Here is today's summary of economic development news, a free service of the Economic Development Partnership of Alabama, representing Alabama's private sector investment in economic development.  If you enjoy NewsFlash, thank an EDPA Partner.


In this issue:
Alabama auto industry provides backdrop for regional conference
Canfield addresses economic development at Chamber luncheon
Nanotechnology-Biotechnology Conference to Bring Researchers to UA
Auto supplier backs out of $6.6M project


Alabama auto industry provides backdrop for regional conference

BIRMINGHAM, Alabama - For the Alabama auto industry, the needle has been moving toward rapid growth, with production gains, new and redesigned models, job growth, and additional investment.


Consider these facts:

  • More than new 6,600 jobs in Alabama's auto industry have been announced since the beginning of 2013
  • New auto-related investment topping $1.5 billion has been announced in Alabama since the start of 2013
  • Expansions at 82 Alabama auto industry facilities have been announced since the beginning of 2013, while 12 companies have announced new auto-related projects for the state during that time frame
  • Alabama's three assembly plants produced 918,172 vehicles last year, and the number is expected to climb in coming years.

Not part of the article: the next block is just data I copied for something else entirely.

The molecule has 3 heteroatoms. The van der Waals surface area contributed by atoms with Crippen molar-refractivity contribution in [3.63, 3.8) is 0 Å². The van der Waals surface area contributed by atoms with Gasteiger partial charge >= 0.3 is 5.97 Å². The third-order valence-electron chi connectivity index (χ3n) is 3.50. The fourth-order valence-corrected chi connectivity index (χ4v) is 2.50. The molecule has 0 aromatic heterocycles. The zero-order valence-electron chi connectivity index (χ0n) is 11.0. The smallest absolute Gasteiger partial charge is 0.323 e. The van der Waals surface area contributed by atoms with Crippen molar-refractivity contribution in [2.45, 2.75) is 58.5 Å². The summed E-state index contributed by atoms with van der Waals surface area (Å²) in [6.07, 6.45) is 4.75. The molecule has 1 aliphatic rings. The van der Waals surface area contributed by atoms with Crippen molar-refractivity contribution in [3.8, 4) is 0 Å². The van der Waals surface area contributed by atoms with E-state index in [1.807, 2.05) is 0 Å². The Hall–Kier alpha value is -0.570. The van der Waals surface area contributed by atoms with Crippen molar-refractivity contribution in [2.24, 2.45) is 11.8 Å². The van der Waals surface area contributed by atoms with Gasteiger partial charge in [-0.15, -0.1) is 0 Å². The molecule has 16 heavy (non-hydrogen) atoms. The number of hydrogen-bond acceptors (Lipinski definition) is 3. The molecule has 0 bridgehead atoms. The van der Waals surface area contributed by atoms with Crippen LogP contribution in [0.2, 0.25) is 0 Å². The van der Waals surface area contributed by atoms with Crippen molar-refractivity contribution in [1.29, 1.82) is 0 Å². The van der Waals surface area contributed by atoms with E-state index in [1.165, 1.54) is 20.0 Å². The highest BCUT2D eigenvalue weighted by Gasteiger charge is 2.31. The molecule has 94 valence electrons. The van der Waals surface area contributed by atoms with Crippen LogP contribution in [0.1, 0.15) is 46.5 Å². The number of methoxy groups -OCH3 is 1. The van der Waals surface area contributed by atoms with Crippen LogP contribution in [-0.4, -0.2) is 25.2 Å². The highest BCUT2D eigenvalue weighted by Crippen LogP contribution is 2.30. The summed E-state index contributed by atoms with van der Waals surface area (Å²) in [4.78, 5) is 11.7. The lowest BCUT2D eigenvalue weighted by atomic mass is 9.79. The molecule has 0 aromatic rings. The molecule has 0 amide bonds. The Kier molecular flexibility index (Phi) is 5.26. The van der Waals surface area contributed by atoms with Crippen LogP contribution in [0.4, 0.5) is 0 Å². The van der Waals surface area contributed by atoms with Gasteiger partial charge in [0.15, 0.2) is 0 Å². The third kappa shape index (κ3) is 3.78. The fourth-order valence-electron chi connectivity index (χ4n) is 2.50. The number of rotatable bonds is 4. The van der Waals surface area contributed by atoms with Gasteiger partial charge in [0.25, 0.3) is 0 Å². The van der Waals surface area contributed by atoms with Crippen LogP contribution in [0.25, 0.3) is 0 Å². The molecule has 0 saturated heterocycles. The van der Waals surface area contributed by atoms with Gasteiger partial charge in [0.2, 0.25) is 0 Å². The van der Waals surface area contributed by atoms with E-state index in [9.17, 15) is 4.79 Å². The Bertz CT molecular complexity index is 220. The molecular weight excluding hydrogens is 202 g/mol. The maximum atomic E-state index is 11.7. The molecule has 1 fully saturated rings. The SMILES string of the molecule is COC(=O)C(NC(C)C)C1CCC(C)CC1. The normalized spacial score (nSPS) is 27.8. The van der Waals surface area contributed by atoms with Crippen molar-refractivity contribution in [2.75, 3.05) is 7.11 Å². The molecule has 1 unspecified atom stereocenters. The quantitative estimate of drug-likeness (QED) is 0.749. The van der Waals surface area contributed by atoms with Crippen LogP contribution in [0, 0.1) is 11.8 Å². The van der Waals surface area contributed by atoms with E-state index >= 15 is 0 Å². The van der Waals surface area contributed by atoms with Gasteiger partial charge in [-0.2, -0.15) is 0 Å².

Canfield addresses economic development at Chamber luncheon

By Emily Beckett

October 8, 2014


Alabama Department of Commerce Secretary Greg Canfield examined the state's past, present and future in economic development during his speech at the Chilton County Chamber of Commerce luncheon Tuesday.


"I want to give you a sense of where we've been, what we're doing and where we're headed," Canfield said.


He referred to cotton, textile, steel and agriculture as several of Alabama's "principle industries" 75-100 years ago, compared to the state's burgeoning automobile industry today.


Canfield said in 2013, three Original Equipment Manufacturers - Honda, Hyundai and Mercedes-Benz) - produced more than 920,000 vehicles, making Alabama the fourth-largest auto producer in the United States.


"We are continuing to grow that market," Canfield said.




Nanotechnology-Biotechnology Conference to Bring Researchers to UA 

Oct 8, 2014 | 


TUSCALOOSA, Ala. - Approximately 200 researchers from across the state are expected to attend a scientific forum on nanotechnology Oct. 23-24 on The University of Alabama campus.